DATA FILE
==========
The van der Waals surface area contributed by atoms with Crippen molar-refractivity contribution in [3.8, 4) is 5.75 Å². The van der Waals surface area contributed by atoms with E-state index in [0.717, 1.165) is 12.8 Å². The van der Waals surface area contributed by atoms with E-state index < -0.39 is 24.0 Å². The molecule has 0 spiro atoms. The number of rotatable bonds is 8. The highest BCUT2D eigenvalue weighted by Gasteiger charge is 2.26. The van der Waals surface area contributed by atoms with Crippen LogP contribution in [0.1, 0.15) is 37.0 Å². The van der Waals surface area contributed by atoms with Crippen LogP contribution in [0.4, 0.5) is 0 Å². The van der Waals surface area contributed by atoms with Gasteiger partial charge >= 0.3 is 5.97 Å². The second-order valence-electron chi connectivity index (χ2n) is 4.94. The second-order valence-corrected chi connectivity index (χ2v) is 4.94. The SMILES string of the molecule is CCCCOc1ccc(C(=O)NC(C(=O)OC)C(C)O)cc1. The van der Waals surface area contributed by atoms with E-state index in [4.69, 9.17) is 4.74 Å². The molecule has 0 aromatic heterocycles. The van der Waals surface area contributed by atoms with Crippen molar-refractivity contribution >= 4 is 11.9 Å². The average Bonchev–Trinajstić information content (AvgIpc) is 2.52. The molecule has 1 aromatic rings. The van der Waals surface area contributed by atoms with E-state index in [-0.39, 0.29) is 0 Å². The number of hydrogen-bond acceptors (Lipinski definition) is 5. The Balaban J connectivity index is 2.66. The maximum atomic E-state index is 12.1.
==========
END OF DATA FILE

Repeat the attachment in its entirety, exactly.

The van der Waals surface area contributed by atoms with Crippen molar-refractivity contribution in [3.8, 4) is 5.75 Å². The van der Waals surface area contributed by atoms with E-state index in [0.717, 1.165) is 12.8 Å². The van der Waals surface area contributed by atoms with E-state index < -0.39 is 24.0 Å². The molecule has 0 spiro atoms. The number of rotatable bonds is 8. The highest BCUT2D eigenvalue weighted by Gasteiger charge is 2.26. The van der Waals surface area contributed by atoms with Crippen LogP contribution in [0.1, 0.15) is 37.0 Å². The van der Waals surface area contributed by atoms with Crippen LogP contribution in [0.4, 0.5) is 0 Å². The van der Waals surface area contributed by atoms with Gasteiger partial charge >= 0.3 is 5.97 Å². The second-order valence-electron chi connectivity index (χ2n) is 4.94. The second-order valence-corrected chi connectivity index (χ2v) is 4.94. The SMILES string of the molecule is CCCCOc1ccc(C(=O)NC(C(=O)OC)C(C)O)cc1. The van der Waals surface area contributed by atoms with E-state index in [4.69, 9.17) is 4.74 Å². The molecule has 0 aromatic heterocycles. The van der Waals surface area contributed by atoms with Crippen molar-refractivity contribution >= 4 is 11.9 Å². The average Bonchev–Trinajstić information content (AvgIpc) is 2.52. The molecule has 1 aromatic rings. The van der Waals surface area contributed by atoms with E-state index in [-0.39, 0.29) is 0 Å². The number of hydrogen-bond acceptors (Lipinski definition) is 5. The Balaban J connectivity index is 2.66. The maximum atomic E-state index is 12.1.